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Monday, 12 March 2012

After Davy Jones’s unexpected death on 29 February, a lot of commenters responded by citing or quoting the Monkees’ biggest chart hits—most of which he didn’t sing lead on. Micky Dolenz was the band’s most successful singer, with the best pop voice.

But Davy Jones was crucial to the band as an entertainment entity. Without him, there would have been no Monkees. There might have been a similar television show, but the combination of those performers and their personalities wouldn’t have gelled successfully.

First of all, Jones was cute. So cute he could put over a song like Harry Nilsson’s “Cuddly Toy,” which has some of the most heartlessly caddish lyrics in pop:
You’re not the kind of girl to tell your mother
The kind of company you keep.
I never told you that I loved no other—
You must have dreamed it in your sleep.

You’re not the only cherry delight
That was left in the night
And gave up without a fight!
You’re not the only cuddly toy
That was ever enjoyed
By any boy.
Watch the video of that song, and you’ll see that Jones was at heart an English music-hall song-and-dance man. And at the height of the British Invasion, being English was another of his assets.

Jones was already under contract with Screen Gems when the Bob Rafelson and Bert Schneider started to develop the sitcom. His manager, Ward Sylvester, was part of the search for other cast members. The show could easily have been built around Jones with the rest of the group treated as his backup band: Davy and the Three Tall Guys! Indeed, his character’s penchant for falling in love drove the plot of the pilot.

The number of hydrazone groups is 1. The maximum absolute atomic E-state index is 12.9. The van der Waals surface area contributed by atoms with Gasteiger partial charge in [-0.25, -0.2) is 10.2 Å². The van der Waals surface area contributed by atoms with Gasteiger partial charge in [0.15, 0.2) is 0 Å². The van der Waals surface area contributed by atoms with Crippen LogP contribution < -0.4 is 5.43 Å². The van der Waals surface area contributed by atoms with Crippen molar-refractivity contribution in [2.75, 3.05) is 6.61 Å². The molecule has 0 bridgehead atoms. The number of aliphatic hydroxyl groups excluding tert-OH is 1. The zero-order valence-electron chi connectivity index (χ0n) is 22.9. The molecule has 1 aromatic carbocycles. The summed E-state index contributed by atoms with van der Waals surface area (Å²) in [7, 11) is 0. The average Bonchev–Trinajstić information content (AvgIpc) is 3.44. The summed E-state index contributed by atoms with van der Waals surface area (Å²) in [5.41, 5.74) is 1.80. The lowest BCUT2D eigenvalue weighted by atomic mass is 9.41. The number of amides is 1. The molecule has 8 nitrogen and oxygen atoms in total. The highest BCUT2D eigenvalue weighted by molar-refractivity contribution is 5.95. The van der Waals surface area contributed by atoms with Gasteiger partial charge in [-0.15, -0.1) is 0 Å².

But Rafelson and Schneider had a different vision, inspired by the Beatles. They wanted four distinct, interesting personalities. They cast four talented young men. And, crucially, Jones threw himself behind that decision.

In his self-published autobiography They Made a Monkee Out of Me! [doesn’t everyone have a copy?], Jones described an awkward lunch with the other three Monkees early in their training, and how (after bursting out with criticism at Dolenz’s table manners) he broke the ice by gobbling up his salad. If he’d played the aloof Broadway star or the solo teen idol, I doubt the group would have found the chemistry to make their show so entertaining, much less to try to break out of its constraints.

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